Yet each night, when the curtain drops, actors generally won’t be able to support themselves. “I don’t think a living wage is possible,” says Davidson. There just isn’t enough money brought in by stage plays, even ones on Broadway. “I don’t know how Equity can ever match the simple needs of people who have to stay alive and make a living of it.” That’s why actors teach, he says. The exception, however, is the big star.
“I saw Fences when I was in New York this spring and Denzel [Washington] was wonderful in it.” But he didn’t walk out the side door, down a couple blocks and board a train. “There was a big black Suburban SUV parked right across the gate from where the actors come out. The cops are nervous because of the crowd. Suddenly the gate opens and Denzel makes a beeline for the car. I was really amazed by the power of a star.”
So, while 99 percent of actors work for gas money, or take on a job or two or more on the side, the union, Davidson says, isn’t “addressing what the challenge is.” Yet the world, he believes, still needs a body of actors to retell the story of Hamlet for the next generation, like his eight year old granddaughter who doesn’t yet know the story.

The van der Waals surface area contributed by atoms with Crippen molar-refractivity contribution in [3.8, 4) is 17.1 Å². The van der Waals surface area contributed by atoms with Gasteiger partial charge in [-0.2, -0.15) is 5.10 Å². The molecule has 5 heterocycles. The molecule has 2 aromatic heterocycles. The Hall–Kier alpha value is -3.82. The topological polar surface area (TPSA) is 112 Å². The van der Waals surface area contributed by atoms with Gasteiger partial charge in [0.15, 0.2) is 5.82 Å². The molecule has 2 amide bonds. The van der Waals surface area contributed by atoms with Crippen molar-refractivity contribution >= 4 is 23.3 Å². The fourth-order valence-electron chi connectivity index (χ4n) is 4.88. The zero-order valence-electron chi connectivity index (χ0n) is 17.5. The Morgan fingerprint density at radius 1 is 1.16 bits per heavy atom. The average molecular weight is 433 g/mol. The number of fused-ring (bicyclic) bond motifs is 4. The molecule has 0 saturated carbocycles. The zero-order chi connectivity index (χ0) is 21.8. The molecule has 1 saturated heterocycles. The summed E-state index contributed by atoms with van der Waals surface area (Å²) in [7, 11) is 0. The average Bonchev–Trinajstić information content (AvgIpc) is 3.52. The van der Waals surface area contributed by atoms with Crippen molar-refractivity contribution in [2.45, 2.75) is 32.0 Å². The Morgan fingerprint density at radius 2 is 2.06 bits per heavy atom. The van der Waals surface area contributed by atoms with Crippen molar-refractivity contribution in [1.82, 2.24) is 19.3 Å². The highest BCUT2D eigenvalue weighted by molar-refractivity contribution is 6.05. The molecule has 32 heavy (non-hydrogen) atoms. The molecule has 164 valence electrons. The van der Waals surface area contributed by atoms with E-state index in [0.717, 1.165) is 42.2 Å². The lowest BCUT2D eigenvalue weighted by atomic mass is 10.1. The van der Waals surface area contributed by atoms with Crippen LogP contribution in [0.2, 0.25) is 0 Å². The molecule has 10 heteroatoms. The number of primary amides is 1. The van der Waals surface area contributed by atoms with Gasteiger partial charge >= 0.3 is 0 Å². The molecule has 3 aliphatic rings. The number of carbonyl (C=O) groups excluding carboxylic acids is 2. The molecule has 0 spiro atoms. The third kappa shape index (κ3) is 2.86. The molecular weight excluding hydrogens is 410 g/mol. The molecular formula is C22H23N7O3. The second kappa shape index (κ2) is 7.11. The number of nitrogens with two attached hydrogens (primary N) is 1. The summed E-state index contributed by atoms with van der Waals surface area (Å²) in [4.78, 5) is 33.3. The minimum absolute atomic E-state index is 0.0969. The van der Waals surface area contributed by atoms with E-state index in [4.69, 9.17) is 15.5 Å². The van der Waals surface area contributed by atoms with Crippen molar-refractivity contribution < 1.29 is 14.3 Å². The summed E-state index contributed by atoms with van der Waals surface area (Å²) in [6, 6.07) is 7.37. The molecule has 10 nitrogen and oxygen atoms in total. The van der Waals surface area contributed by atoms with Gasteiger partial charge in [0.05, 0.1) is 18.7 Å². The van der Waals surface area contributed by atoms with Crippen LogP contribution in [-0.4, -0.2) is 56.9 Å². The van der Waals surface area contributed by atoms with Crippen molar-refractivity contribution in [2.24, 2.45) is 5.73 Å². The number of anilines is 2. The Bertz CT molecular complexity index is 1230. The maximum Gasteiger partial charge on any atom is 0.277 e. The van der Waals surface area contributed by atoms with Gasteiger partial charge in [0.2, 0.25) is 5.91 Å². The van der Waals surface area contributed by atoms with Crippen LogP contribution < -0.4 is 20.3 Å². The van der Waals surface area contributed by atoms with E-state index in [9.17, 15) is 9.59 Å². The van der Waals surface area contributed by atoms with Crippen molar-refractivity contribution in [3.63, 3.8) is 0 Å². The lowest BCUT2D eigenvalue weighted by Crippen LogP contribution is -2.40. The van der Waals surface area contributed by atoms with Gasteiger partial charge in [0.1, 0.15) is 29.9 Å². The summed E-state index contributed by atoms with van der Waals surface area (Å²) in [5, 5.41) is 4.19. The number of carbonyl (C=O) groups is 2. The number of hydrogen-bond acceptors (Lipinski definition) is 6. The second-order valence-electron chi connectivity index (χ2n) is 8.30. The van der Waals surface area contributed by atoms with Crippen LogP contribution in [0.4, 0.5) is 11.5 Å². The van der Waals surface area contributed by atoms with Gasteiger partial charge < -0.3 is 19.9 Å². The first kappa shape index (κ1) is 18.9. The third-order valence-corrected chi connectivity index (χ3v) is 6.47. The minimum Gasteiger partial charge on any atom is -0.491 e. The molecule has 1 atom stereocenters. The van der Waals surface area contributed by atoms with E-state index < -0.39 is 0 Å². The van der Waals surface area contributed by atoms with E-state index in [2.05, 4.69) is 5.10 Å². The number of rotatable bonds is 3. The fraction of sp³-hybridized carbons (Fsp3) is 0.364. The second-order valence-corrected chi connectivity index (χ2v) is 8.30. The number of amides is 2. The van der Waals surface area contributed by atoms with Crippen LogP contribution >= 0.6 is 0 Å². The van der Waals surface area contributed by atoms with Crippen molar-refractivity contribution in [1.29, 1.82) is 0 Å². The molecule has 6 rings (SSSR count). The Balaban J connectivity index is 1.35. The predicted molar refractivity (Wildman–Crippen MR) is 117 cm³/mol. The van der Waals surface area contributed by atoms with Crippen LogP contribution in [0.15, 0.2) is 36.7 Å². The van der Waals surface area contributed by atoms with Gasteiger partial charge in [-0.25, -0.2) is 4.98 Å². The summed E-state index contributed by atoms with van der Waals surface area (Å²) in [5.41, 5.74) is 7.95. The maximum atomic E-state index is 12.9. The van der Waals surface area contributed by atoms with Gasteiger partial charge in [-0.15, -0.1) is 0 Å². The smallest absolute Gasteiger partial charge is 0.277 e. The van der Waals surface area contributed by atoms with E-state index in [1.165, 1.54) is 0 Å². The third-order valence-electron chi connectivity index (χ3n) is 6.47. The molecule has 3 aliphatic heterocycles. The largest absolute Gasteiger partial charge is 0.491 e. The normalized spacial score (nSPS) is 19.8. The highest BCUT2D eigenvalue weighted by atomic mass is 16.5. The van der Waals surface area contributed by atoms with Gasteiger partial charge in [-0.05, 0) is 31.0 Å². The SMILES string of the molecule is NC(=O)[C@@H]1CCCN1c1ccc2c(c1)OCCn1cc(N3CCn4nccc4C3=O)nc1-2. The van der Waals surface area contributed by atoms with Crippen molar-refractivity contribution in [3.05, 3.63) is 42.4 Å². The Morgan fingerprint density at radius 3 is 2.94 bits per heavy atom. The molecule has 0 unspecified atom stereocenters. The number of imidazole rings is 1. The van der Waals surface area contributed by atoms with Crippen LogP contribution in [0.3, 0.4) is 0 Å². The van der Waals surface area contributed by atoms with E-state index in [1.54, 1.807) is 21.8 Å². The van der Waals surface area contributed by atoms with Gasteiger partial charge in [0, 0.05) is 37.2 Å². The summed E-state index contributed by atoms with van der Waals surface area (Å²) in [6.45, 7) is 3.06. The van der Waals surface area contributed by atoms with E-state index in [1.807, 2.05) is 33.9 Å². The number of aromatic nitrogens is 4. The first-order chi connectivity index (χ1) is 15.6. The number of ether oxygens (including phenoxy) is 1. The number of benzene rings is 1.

To steal a line from Kaufman & Hart’s You Can’t Take It With You, “There’s always people that like to work – you can’t stop them. Inventions, and they fly the ocean!” Actors and directors and producers and theatre managers, Davidson believes, will continue to work, to struggle, to survive, and to reach out in the process no matter what.
Like Davidson, CTG’s current artistic director, Michael Ritchie, worked in New York theatres, stage managing more than 50 shows on and off Broadway. He was appointed producer of the Williamstown Theatre Festival in 1996 and joined CTG in 2005. I asked Davidson whether he believes Ritchie continues his mission of bridging communities and ethnicities.
“I think he wants to,” Davidson says. “I think he’s approaching it differently. I was concerned when he canceled the workshop component of our program because that’s where I thought people would be introduced and find their way in and be encouraged to create. He didn’t want to call it ‘development’. He called it ‘production’.”
Davidson feels that is too big a leap because it was through development “that Children of a Lesser God came to be and how Angels in America and The Kentucky Cycle came about. They all went through a process. I think he’s finding his way and he’s certainly done some interesting plays. I hope he continues that.”